Mabuza calls for patience in land reform process

Johannesburg – Deputy President David Mabuza has called on rural communities and emerging farmers to exercise restraint and not occupy land that has been advertised for land reform purposes.

The Deputy President said this when he responded to oral questions in the National Assembly on Thursday.

“As government, we reiterate our call to the citizens of our country to exercise restraint, and to allow government to implement the necessary policies and constitutional reforms aimed at redressing the imbalances of the past, as reflected in skewed and inequitable patterns of land access and ownership.

“It is critical that we put in place enabling policies to regulate access to land for human settlements and for agriculture, especially for emerging farmers and communities, wherein we prioritise women and youth, who form the majority of our population, as well as people with disabilities, who have been marginalised for the longest time.

“Where blatant violations, incitement of violence, lawlessness and land grabs occur, the law must take its course,” Mabuza said.

EFF Chief Whip Floyd Shivambu had asked the Deputy President if he, in his capacity as the chairperson of the Inter-Ministerial Committee on Land Reform, had been informed that some of the land that is being advertised for State disposal to emerging farmers is already occupied and used by communities and some emerging farmers.

Mabuza said the Department of Agriculture, Land Reform and Rural Development has apprised the Inter-Ministerial Committee on Land Reform about the status of the land that has been advertised for State disposal to emerging farmers, which indicates that some of this land is already occupied, some is used by farmers and local communities, and in certain instances, is illegally occupied.

“To this end, the Minister of Agriculture, Land Reform and Rural Development, on the 10th of November, gave an update to the media, wherein she announced the advertisement of 529 000 hectares of land available for release. This is part of the 700 000 hectares announced by President Ramaphosa in his State of the Nation Address in February 2020.

“In the same media briefing, the Minister further stated that government is currently engaged in the process of a land rights enquiry to ascertain the status of this land occupation, particularly on the land that has been advertised for State disposal to emerging farmers.”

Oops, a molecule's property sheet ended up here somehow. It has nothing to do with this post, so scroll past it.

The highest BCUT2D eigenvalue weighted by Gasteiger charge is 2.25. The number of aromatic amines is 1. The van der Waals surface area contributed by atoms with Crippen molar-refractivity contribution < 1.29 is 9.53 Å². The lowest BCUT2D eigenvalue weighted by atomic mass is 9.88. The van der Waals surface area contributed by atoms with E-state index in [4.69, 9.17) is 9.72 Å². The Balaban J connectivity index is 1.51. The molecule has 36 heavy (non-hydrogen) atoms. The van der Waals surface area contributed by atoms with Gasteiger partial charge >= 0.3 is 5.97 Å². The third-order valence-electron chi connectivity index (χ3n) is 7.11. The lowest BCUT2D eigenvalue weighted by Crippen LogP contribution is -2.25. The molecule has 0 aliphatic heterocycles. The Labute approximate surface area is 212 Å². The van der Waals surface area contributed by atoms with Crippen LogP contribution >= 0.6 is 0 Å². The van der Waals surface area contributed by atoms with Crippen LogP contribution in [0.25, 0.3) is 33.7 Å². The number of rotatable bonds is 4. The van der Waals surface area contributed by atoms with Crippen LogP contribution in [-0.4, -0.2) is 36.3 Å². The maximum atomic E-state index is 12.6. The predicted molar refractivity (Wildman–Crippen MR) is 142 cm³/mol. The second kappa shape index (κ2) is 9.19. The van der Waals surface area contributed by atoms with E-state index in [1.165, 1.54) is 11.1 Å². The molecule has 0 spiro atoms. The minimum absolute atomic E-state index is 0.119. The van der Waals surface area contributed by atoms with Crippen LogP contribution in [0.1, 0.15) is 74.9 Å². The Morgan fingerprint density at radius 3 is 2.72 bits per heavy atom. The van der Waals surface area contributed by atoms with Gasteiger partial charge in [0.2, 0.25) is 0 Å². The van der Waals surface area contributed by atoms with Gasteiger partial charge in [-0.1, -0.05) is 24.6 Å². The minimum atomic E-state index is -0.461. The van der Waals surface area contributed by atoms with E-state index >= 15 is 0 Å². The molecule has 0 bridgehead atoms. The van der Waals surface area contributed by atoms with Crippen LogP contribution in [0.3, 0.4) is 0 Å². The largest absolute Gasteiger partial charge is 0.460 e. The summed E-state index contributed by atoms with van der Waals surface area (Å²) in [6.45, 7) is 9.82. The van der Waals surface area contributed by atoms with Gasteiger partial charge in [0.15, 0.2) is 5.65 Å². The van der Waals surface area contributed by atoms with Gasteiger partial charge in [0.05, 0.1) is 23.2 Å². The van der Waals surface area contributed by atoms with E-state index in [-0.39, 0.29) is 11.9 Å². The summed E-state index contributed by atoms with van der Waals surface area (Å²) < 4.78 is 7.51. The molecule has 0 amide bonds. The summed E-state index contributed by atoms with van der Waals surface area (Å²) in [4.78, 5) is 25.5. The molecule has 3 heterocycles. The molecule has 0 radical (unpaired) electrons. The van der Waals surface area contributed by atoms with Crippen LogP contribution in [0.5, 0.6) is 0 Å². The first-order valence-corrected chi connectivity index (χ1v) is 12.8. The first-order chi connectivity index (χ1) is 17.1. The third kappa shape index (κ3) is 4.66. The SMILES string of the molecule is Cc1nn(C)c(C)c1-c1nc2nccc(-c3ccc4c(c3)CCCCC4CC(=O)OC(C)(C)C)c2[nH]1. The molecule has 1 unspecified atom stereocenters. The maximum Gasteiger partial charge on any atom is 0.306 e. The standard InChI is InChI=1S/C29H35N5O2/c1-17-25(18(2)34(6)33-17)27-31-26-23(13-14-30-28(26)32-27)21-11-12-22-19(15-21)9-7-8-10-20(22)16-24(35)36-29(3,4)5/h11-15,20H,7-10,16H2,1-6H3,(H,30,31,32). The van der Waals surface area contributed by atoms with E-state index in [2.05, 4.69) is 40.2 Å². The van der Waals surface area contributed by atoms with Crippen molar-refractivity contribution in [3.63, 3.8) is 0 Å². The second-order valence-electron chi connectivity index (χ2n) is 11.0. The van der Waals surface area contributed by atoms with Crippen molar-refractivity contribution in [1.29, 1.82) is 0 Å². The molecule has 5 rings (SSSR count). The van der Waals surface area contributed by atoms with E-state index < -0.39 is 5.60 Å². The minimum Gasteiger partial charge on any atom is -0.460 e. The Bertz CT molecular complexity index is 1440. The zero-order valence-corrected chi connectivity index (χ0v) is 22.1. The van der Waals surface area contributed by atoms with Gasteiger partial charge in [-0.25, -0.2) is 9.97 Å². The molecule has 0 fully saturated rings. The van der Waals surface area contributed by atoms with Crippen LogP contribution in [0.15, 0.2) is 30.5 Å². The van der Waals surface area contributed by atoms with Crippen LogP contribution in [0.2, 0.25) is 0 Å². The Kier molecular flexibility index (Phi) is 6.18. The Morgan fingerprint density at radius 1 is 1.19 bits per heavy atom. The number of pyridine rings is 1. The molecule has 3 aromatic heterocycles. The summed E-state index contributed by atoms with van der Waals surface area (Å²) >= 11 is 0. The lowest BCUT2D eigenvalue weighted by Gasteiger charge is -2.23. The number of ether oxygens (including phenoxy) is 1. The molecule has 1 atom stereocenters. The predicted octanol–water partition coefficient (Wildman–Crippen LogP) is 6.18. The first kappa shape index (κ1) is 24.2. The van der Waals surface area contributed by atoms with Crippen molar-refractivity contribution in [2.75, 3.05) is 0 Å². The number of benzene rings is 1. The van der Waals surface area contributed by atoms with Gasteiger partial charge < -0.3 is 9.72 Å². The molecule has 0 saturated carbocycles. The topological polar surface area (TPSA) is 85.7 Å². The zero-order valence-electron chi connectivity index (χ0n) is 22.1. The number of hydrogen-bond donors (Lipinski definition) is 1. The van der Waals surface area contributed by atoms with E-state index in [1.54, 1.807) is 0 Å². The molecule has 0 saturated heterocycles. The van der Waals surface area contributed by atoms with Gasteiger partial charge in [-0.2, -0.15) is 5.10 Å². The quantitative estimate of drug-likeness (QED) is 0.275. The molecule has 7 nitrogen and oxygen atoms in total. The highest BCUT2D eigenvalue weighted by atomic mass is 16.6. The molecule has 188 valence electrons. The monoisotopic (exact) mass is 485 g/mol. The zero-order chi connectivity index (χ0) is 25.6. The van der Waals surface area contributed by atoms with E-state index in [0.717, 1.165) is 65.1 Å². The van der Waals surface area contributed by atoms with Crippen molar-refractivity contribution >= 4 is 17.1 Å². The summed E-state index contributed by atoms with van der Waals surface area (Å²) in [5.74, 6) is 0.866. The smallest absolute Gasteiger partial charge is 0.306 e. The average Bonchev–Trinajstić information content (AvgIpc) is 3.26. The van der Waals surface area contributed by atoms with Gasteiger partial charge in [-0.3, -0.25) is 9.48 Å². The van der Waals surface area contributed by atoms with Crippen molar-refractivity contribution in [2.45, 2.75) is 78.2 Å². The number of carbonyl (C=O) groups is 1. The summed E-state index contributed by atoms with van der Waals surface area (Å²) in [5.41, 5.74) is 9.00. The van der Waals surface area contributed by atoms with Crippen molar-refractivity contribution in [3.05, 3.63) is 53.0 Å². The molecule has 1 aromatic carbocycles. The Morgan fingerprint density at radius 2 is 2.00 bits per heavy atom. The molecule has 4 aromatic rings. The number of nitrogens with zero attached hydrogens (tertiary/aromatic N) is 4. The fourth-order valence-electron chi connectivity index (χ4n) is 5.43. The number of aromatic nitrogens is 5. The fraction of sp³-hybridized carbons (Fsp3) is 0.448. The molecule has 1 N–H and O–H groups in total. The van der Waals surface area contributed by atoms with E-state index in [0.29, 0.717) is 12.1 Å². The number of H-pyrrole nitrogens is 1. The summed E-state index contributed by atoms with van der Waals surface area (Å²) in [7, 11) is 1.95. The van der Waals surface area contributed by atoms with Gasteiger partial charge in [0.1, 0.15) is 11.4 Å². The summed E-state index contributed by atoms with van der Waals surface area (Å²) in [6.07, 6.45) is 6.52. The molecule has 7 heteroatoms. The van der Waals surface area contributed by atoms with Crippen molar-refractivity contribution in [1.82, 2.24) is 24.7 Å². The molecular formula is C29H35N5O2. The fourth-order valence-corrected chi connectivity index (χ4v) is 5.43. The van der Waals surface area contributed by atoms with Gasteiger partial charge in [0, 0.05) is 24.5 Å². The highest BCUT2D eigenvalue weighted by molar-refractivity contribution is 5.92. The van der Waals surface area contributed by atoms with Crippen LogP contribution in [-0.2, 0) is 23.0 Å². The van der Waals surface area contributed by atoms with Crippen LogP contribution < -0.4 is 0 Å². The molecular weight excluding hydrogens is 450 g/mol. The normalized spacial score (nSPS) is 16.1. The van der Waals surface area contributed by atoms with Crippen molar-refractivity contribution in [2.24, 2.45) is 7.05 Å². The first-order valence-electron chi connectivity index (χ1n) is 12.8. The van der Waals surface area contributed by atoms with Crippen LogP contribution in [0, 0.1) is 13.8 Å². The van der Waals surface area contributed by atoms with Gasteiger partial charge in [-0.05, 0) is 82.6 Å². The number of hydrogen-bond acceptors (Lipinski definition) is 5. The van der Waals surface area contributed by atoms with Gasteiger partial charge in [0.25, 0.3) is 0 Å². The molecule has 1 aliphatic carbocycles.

He said the process will enable the State to have a record of which farm or land is occupied by whom, how such occupation came about in the first place, and what activities are being undertaken on that piece of State-owned land.

The enquiry will also include addressing the rights of farm dwellers, and other affected persons, as well as ensure that proper procedures for formalisation and regularisation for those already occupying the land are undertaken, where necessary.

The Deputy President said the Inter-Ministerial Committee has also taken proactive measures to address emergent challenges of conflict, which emanate from the land reform process, by identifying and addressing the root causes of these conflicts that tend to include land invasion, land eviction, contestations on grazing and farming rights, the rights of labour tenants, farm workers, occupiers, farmers and farm dwellers.

“To this end, a rural safety strategy has been developed and is being implemented, which is inclusive of the work done by the Minister of Police and the South African Police Service, to address crimes committed in rural communities where such land-related conflicts manifest themselves,” Mabuza said.

Sunday World 

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